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Highlights

What GAO Found

The Patient Protection and Affordable Care Act (PPACA) requires applicant information be verified to determine eligibility for enrollment or income-based subsidies. To implement this verification process, the Centers for Medicare & Medicaid Services (CMS) created an electronic system called the “data services hub” (data hub), which, among other things, provides a single link to federal sources, such as the Internal Revenue Service and the Social Security Administration, to verify consumer application information. Although the data hub plays a key role in the eligibility and enrollment process, CMS does not, according to agency officials, track or analyze aggregate outcomes of data hub queries—either the extent to which a responding agency delivers information responsive to a request, or whether an agency reports that information was not available. In not doing so, CMS foregoes information that could suggest potential program issues or potential vulnerabilities to fraud, as well as information that might be useful for enhancing program management. In addition, PPACA also establishes a process to resolve “inconsistencies”—instances where individual applicant information does not match information from marketplace data sources. GAO found CMS did not have an effective process for resolving inconsistencies for individual applicants for the federal Health Insurance Marketplace (Marketplace). For example, according to GAO analysis of CMS data, about 431,000 applications from the 2014 enrollment period, with about $1.7 billion in associated subsidies for 2014, still had unresolved inconsistencies as of April 2015—several months after close of the coverage year. In addition, CMS did not resolve Social Security number inconsistencies for about 35,000 applications (with about $154 million in associated subsidies) or incarceration inconsistencies for about 22,000 applications (with about $68 million in associated subsidies). With unresolved inconsistencies, CMS is at risk of granting eligibility to, and making subsidy payments on behalf of, individuals who are ineligible to enroll in qualified health plans. In addition, according to the Internal Revenue Service, accurate Social Security numbers are vital for income tax compliance and reconciliation of advance premium tax credits that can lower enrollee costs.

During undercover testing, the federal Marketplace approved subsidized coverage under the act for 11 of 12 fictitious GAO phone or online applicants for 2014. The GAO applicants obtained a total of about $30,000 in annual advance premium tax credits, plus eligibility for lower costs at time of service. The fictitious enrollees maintained subsidized coverage throughout 2014, even though GAO sent fictitious documents, or no documents, to resolve application inconsistencies. While the subsidies, including those granted to GAO's fictitious applicants, are paid to health-care insurers, and not directly to enrolled consumers, they nevertheless represent a benefit to consumers and a cost to the government. GAO found CMS relies upon a contractor charged with document processing to report possible instances of fraud, even though CMS does not require the contractor to have any fraud detection capabilities. CMS has not performed a comprehensive fraud risk assessment—a recommended best practice—of the PPACA enrollment and eligibility process. Until such an assessment is done, CMS is unlikely to know whether existing control activities are suitably designed and implemented to reduce inherent fraud risk to an acceptable level.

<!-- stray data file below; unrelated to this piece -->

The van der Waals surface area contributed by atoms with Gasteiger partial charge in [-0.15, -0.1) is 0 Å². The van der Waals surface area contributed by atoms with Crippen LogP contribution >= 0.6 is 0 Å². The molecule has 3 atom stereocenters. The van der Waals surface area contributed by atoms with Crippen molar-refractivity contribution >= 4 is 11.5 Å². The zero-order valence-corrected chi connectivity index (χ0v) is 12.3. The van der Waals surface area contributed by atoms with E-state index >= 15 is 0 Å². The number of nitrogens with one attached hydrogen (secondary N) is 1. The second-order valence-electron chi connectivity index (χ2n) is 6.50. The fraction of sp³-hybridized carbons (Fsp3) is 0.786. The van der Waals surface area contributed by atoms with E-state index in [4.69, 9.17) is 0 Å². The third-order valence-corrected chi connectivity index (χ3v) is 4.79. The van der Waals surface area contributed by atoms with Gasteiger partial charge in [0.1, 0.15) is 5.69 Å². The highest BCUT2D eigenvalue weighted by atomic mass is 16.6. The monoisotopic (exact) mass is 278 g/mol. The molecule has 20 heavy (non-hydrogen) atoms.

Why GAO Did This Study

PPACA provides for the establishment of health-insurance marketplaces where consumers can select private health-insurance plans. The Congressional Budget Office estimates the cost of subsidies and related spending under PPACA at $37 billion for fiscal year 2015. GAO was asked to examine the enrollment process and verification controls of the federal Marketplace. For the act's first open-enrollment period ending in March 2014, this report (1) examines the extent to which applicant information is verified through an electronic system, and the extent to which the federal Marketplace resolved “inconsistencies” where applicant information does not match information from federal data sources and (2) describes, by means of undercover testing and related work, potential vulnerabilities to fraud in the federal Marketplace's application, enrollment, and eligibility verification processes. GAO analyzed 2014 data from the Marketplace and federal agencies, interviewed CMS officials, and conducted undercover testing. To perform the undercover testing, GAO submitted or attempted to submit 12 fictitious Marketplace applications. The undercover results, while illustrative, cannot be generalized to the full population of enrollees.

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Recommendations

GAO makes eight recommendations, including that CMS consider analyzing outcomes of the verification system, take steps to resolve inconsistencies, and conduct a risk assessment of the potential for fraud in Marketplace applications. The Department of Health and Human Services concurred with GAO's recommendations.

Recommendations for Executive Action

Agency Affected Recommendation Status
Department of Health and Human Services
Priority Rec.
This is a priority recommendation.
1. To better oversee the efficacy of PPACA's enrollment control process; to better monitor costs, risk, and program performance; to assist with tax compliance; to strengthen the eligibility determination process; to provide applicants with improved customer service and up-to-date information about submission of eligibility documentation; and to better document agency activities, the Secretary of Health and Human Services should direct the Acting Administrator of CMS to conduct a comprehensive feasibility study on actions that CMS can take to monitor and analyze, both quantitatively and qualitatively, the extent to which data hub queries provide requested or relevant applicant verification information, for the purpose of improving the data-matching process and reducing the number of applicant inconsistencies; and for those actions identified as feasible, create a written plan and schedule for implementing them.
Closed - Implemented